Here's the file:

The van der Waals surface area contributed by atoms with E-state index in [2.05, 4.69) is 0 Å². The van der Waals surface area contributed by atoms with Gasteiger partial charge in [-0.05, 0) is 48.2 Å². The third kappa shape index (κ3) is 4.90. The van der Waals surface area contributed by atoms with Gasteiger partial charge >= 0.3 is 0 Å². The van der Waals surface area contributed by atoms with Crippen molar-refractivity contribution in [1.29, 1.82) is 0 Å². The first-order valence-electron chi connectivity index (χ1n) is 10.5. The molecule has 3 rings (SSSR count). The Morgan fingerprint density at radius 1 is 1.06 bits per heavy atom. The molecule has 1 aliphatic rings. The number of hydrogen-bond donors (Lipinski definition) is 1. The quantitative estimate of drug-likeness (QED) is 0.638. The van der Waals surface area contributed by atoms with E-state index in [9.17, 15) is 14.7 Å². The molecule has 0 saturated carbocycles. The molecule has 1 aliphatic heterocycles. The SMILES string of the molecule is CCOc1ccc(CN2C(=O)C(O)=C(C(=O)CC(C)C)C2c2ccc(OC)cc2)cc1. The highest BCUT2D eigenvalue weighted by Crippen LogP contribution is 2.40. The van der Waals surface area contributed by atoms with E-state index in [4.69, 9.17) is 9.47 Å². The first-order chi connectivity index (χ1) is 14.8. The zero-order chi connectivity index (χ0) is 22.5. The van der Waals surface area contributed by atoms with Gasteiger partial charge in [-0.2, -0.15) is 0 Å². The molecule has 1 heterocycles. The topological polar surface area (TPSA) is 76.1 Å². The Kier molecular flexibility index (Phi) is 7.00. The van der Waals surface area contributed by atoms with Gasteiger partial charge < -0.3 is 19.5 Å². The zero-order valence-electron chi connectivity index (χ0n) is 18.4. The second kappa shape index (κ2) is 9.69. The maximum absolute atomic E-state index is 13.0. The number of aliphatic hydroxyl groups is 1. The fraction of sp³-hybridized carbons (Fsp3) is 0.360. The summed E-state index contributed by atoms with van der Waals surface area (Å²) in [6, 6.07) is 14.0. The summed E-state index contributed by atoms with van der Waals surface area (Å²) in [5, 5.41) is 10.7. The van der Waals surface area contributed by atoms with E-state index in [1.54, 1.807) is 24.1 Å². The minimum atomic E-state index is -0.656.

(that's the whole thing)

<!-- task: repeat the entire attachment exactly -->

The van der Waals surface area contributed by atoms with E-state index in [2.05, 4.69) is 0 Å². The van der Waals surface area contributed by atoms with Gasteiger partial charge in [-0.05, 0) is 48.2 Å². The third kappa shape index (κ3) is 4.90. The van der Waals surface area contributed by atoms with Gasteiger partial charge >= 0.3 is 0 Å². The van der Waals surface area contributed by atoms with Crippen molar-refractivity contribution in [1.29, 1.82) is 0 Å². The first-order valence-electron chi connectivity index (χ1n) is 10.5. The molecule has 3 rings (SSSR count). The Morgan fingerprint density at radius 1 is 1.06 bits per heavy atom. The molecule has 1 aliphatic rings. The number of hydrogen-bond donors (Lipinski definition) is 1. The quantitative estimate of drug-likeness (QED) is 0.638. The van der Waals surface area contributed by atoms with E-state index in [9.17, 15) is 14.7 Å². The molecule has 0 saturated carbocycles. The molecule has 1 aliphatic heterocycles. The SMILES string of the molecule is CCOc1ccc(CN2C(=O)C(O)=C(C(=O)CC(C)C)C2c2ccc(OC)cc2)cc1. The highest BCUT2D eigenvalue weighted by Crippen LogP contribution is 2.40. The van der Waals surface area contributed by atoms with E-state index in [4.69, 9.17) is 9.47 Å². The first-order chi connectivity index (χ1) is 14.8. The zero-order chi connectivity index (χ0) is 22.5. The van der Waals surface area contributed by atoms with Gasteiger partial charge in [-0.2, -0.15) is 0 Å². The molecule has 1 heterocycles. The topological polar surface area (TPSA) is 76.1 Å². The Kier molecular flexibility index (Phi) is 7.00. The van der Waals surface area contributed by atoms with Gasteiger partial charge < -0.3 is 19.5 Å². The zero-order valence-electron chi connectivity index (χ0n) is 18.4. The second kappa shape index (κ2) is 9.69. The maximum absolute atomic E-state index is 13.0. The number of aliphatic hydroxyl groups is 1. The fraction of sp³-hybridized carbons (Fsp3) is 0.360. The summed E-state index contributed by atoms with van der Waals surface area (Å²) in [6, 6.07) is 14.0. The summed E-state index contributed by atoms with van der Waals surface area (Å²) in [5, 5.41) is 10.7. The van der Waals surface area contributed by atoms with E-state index in [1.54, 1.807) is 24.1 Å². The minimum atomic E-state index is -0.656.